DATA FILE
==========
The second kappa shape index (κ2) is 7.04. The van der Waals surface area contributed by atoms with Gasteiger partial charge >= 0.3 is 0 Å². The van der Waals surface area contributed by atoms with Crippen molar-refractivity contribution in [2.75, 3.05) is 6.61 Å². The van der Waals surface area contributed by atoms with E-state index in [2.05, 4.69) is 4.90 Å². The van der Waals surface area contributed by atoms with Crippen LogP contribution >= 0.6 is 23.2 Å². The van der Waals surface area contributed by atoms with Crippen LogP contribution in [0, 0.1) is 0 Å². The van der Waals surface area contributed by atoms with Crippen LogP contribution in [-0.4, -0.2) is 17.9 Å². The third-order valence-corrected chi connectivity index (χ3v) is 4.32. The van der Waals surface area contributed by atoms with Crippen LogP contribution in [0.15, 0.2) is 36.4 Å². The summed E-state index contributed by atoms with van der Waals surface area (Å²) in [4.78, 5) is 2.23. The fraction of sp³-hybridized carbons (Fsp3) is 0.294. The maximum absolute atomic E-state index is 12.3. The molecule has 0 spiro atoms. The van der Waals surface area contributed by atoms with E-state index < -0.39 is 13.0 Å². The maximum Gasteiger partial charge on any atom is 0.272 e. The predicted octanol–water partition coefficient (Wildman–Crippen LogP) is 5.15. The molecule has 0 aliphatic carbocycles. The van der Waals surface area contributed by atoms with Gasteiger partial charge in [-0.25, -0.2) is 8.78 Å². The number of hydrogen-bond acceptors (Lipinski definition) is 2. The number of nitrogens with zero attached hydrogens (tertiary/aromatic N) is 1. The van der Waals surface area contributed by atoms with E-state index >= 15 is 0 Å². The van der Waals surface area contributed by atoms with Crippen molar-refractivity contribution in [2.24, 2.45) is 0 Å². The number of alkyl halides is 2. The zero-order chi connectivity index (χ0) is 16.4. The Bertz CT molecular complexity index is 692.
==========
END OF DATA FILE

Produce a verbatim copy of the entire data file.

The second kappa shape index (κ2) is 7.04. The van der Waals surface area contributed by atoms with Gasteiger partial charge >= 0.3 is 0 Å². The van der Waals surface area contributed by atoms with Crippen molar-refractivity contribution in [2.75, 3.05) is 6.61 Å². The van der Waals surface area contributed by atoms with E-state index in [2.05, 4.69) is 4.90 Å². The van der Waals surface area contributed by atoms with Crippen LogP contribution >= 0.6 is 23.2 Å². The van der Waals surface area contributed by atoms with Crippen LogP contribution in [0, 0.1) is 0 Å². The van der Waals surface area contributed by atoms with Crippen LogP contribution in [-0.4, -0.2) is 17.9 Å². The third-order valence-corrected chi connectivity index (χ3v) is 4.32. The van der Waals surface area contributed by atoms with Crippen LogP contribution in [0.15, 0.2) is 36.4 Å². The summed E-state index contributed by atoms with van der Waals surface area (Å²) in [4.78, 5) is 2.23. The fraction of sp³-hybridized carbons (Fsp3) is 0.294. The maximum absolute atomic E-state index is 12.3. The molecule has 0 spiro atoms. The van der Waals surface area contributed by atoms with E-state index < -0.39 is 13.0 Å². The maximum Gasteiger partial charge on any atom is 0.272 e. The predicted octanol–water partition coefficient (Wildman–Crippen LogP) is 5.15. The molecule has 0 aliphatic carbocycles. The van der Waals surface area contributed by atoms with Gasteiger partial charge in [-0.25, -0.2) is 8.78 Å². The number of hydrogen-bond acceptors (Lipinski definition) is 2. The number of nitrogens with zero attached hydrogens (tertiary/aromatic N) is 1. The van der Waals surface area contributed by atoms with E-state index >= 15 is 0 Å². The van der Waals surface area contributed by atoms with Crippen molar-refractivity contribution in [2.24, 2.45) is 0 Å². The number of alkyl halides is 2. The zero-order chi connectivity index (χ0) is 16.4. The Bertz CT molecular complexity index is 692.